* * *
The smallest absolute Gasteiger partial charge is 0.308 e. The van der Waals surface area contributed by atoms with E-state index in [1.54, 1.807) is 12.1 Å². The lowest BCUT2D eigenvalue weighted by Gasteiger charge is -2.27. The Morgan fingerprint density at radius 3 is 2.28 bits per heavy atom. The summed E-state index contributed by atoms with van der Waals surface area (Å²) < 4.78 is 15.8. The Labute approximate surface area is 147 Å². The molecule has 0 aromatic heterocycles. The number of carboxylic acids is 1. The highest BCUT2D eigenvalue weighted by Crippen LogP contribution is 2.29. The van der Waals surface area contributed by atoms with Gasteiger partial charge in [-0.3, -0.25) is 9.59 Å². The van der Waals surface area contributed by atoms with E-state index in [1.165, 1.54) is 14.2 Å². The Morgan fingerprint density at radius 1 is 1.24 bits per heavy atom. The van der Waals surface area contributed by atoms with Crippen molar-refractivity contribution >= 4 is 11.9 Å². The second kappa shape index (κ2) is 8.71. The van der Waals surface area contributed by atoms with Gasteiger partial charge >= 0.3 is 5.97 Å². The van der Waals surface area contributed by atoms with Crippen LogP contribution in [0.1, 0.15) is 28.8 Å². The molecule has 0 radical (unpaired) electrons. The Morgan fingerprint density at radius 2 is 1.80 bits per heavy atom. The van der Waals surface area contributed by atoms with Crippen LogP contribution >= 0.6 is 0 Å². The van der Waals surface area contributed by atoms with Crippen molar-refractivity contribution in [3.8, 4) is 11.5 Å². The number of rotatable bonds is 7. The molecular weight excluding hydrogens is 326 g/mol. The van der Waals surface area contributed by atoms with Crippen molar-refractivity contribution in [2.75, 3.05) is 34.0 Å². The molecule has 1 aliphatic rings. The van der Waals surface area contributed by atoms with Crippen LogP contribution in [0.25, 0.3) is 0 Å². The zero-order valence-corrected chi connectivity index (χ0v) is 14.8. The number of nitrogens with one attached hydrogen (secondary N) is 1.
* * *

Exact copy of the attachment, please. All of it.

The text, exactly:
The smallest absolute Gasteiger partial charge is 0.308 e. The van der Waals surface area contributed by atoms with E-state index in [1.54, 1.807) is 12.1 Å². The lowest BCUT2D eigenvalue weighted by Gasteiger charge is -2.27. The Morgan fingerprint density at radius 3 is 2.28 bits per heavy atom. The summed E-state index contributed by atoms with van der Waals surface area (Å²) < 4.78 is 15.8. The Labute approximate surface area is 147 Å². The molecule has 0 aromatic heterocycles. The number of carboxylic acids is 1. The highest BCUT2D eigenvalue weighted by Crippen LogP contribution is 2.29. The van der Waals surface area contributed by atoms with Gasteiger partial charge in [-0.3, -0.25) is 9.59 Å². The van der Waals surface area contributed by atoms with E-state index in [1.165, 1.54) is 14.2 Å². The Morgan fingerprint density at radius 1 is 1.24 bits per heavy atom. The van der Waals surface area contributed by atoms with Crippen molar-refractivity contribution >= 4 is 11.9 Å². The second kappa shape index (κ2) is 8.71. The van der Waals surface area contributed by atoms with Gasteiger partial charge >= 0.3 is 5.97 Å². The van der Waals surface area contributed by atoms with Crippen LogP contribution in [0.1, 0.15) is 28.8 Å². The molecule has 0 radical (unpaired) electrons. The Morgan fingerprint density at radius 2 is 1.80 bits per heavy atom. The van der Waals surface area contributed by atoms with Crippen LogP contribution >= 0.6 is 0 Å². The van der Waals surface area contributed by atoms with Crippen molar-refractivity contribution in [3.8, 4) is 11.5 Å². The number of rotatable bonds is 7. The molecular weight excluding hydrogens is 326 g/mol. The van der Waals surface area contributed by atoms with Crippen molar-refractivity contribution in [2.75, 3.05) is 34.0 Å². The molecule has 1 aliphatic rings. The van der Waals surface area contributed by atoms with Crippen LogP contribution in [0.25, 0.3) is 0 Å². The zero-order valence-corrected chi connectivity index (χ0v) is 14.8. The number of nitrogens with one attached hydrogen (secondary N) is 1.